As for the movie itself, if I had to use just one word to describe it, that would be "atmosphere". I don't know if it was because the movie was that good, or if I just love found footage movies so much, but this movie had me from the beginning. Dragging me along, dropping little hints that sent my mind off in all kinds of different directions as to what was happening, and giving small sound bytes and almost non-existent glimpses of something but never quite giving it away until it was ready. Seriously, it's almost like this movie was a female. At one point I had all but decided it was homeless cannibals that were living down in the tunnels, but that seemed too obvious so the idea of sewer mutants came about, but then lots of mentions of World War II were made and what looked like a torture room was found, so I began to get excited about the idea of a forgotten group of Nazis living underground refusing to acknowledge the idea that the war had ended, but then there was a growl, and again sticking with the Nazi thing I started to hope that maybe the Nazis had been experimenting with animals and had created some sort of creature with the intention of using it as a weapon, but then again maybe this would just end up being a monster movie, and I was ok with that too. I'm not going to spoil it here for anybody who still hasn't seen the movie, but one of those is right.
Now for the delivery, The Tunnel with all of it's atmosphere and raised questions, which had my mind racing, ultimately ended up disappointing me in the end. While I never expected what happened to be fully explained, I had at least hoped to be given a look at it. You know what you're getting with found footage, LOTS of shaking cameras, quick and blurry turning, and almost incomprehensible screaming followed by darkness and sobbing. I get that, I enjoy that and if that's all that The Tunnel had been I would've been a bit more forgiving. As it stands though, the teases are what ends up pissing you off in the end, as when you are given a quick glimpse, it's never really clear what you're looking at and despite several quick looks, it never gets any clearer.. Remember when you first got a look at the monster in Cloverfield, and it wasn't really clear the first few times but eventually you got a good look at Clovie? Yeah well you never get a good look here at what is going on, and I was disappointed with that. At least with the Blair Witch you never see anything, so you're left to make up your own interpretations, in The Tunnel you know what's there, you just never get a decent look at it. Everything other than that was great though.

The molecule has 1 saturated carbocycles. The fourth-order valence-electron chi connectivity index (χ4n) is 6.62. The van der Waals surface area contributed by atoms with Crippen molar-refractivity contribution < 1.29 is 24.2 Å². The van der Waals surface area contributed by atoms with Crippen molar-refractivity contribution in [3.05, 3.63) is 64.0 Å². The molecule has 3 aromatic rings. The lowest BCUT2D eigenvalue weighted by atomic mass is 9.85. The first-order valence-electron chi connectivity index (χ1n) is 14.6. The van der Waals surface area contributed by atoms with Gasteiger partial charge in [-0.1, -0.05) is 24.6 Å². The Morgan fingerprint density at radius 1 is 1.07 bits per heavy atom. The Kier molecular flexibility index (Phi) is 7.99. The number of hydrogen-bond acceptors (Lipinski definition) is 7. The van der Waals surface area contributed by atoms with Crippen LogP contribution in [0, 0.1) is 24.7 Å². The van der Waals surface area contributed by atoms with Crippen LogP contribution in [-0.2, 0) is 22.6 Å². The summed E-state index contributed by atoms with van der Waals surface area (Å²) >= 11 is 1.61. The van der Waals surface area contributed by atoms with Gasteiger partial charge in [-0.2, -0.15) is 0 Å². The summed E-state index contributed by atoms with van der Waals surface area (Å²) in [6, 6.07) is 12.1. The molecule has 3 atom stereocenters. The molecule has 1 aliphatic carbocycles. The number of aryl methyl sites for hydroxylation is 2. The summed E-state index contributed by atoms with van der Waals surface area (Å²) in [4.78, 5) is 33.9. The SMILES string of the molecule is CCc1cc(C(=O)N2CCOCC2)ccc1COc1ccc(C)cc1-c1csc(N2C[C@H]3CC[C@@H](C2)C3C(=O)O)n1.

I definitely recommend fans of the Found Footage genre to give The Tunnel a watch, especially fans of the Blair Witch's and Rec's of the world. This movie feels a lot like those two. As long as you're ok with no really clear look at what the crew is running from, you'll enjoy this movie. If you hate found footage, this one won't change your mind. As for myself, I'm on the fence here. I definitely enjoyed the movie and at one point was ready to sing it's praises, but the constant teasing with no real payoff left me cold at the end. I enjoyed it enough and will probably eventually track down a copy for the collection, hope it will grow on me if I watch it a couple more times. If nothing else I've seen what director Carlo Ledesma can do and will be keeping an eye out for his work in the future.